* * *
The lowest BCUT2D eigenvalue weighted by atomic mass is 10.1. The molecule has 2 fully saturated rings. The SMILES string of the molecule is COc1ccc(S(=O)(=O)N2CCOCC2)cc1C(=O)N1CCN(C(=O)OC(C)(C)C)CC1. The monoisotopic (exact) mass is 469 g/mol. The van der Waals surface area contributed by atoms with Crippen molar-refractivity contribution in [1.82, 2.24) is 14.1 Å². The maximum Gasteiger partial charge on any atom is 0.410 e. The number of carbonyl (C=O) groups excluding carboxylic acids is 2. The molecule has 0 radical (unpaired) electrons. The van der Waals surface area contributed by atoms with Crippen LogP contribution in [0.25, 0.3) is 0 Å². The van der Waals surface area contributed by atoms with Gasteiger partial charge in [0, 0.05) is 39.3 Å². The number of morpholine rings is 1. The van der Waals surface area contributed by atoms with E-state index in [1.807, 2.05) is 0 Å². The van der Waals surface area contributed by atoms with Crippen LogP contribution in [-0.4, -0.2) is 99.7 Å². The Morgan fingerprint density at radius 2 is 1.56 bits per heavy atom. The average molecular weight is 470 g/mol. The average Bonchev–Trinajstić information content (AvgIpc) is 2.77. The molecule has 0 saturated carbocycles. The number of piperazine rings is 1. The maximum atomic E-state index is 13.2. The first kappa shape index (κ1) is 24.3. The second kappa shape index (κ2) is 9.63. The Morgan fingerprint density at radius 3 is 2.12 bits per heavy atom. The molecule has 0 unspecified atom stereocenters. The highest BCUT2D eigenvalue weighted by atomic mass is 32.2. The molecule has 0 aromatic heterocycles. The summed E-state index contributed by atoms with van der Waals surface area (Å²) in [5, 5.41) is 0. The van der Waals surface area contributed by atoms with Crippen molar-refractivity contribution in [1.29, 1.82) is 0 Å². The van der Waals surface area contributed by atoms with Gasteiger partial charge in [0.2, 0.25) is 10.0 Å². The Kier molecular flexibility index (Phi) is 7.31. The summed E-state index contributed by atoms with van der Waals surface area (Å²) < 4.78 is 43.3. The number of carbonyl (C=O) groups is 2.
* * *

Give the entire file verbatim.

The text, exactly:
The lowest BCUT2D eigenvalue weighted by atomic mass is 10.1. The molecule has 2 fully saturated rings. The SMILES string of the molecule is COc1ccc(S(=O)(=O)N2CCOCC2)cc1C(=O)N1CCN(C(=O)OC(C)(C)C)CC1. The monoisotopic (exact) mass is 469 g/mol. The van der Waals surface area contributed by atoms with Crippen molar-refractivity contribution in [1.82, 2.24) is 14.1 Å². The maximum Gasteiger partial charge on any atom is 0.410 e. The number of carbonyl (C=O) groups excluding carboxylic acids is 2. The molecule has 0 radical (unpaired) electrons. The van der Waals surface area contributed by atoms with Crippen LogP contribution in [0.25, 0.3) is 0 Å². The van der Waals surface area contributed by atoms with Gasteiger partial charge in [0, 0.05) is 39.3 Å². The number of morpholine rings is 1. The van der Waals surface area contributed by atoms with E-state index in [1.807, 2.05) is 0 Å². The van der Waals surface area contributed by atoms with Crippen LogP contribution in [-0.4, -0.2) is 99.7 Å². The Morgan fingerprint density at radius 2 is 1.56 bits per heavy atom. The average molecular weight is 470 g/mol. The average Bonchev–Trinajstić information content (AvgIpc) is 2.77. The molecule has 0 saturated carbocycles. The number of piperazine rings is 1. The maximum atomic E-state index is 13.2. The first kappa shape index (κ1) is 24.3. The second kappa shape index (κ2) is 9.63. The Morgan fingerprint density at radius 3 is 2.12 bits per heavy atom. The molecule has 0 unspecified atom stereocenters. The highest BCUT2D eigenvalue weighted by atomic mass is 32.2. The molecule has 0 aromatic heterocycles. The summed E-state index contributed by atoms with van der Waals surface area (Å²) in [5, 5.41) is 0. The van der Waals surface area contributed by atoms with Crippen molar-refractivity contribution in [1.29, 1.82) is 0 Å². The van der Waals surface area contributed by atoms with Gasteiger partial charge in [0.2, 0.25) is 10.0 Å². The Kier molecular flexibility index (Phi) is 7.31. The summed E-state index contributed by atoms with van der Waals surface area (Å²) < 4.78 is 43.3. The number of carbonyl (C=O) groups is 2.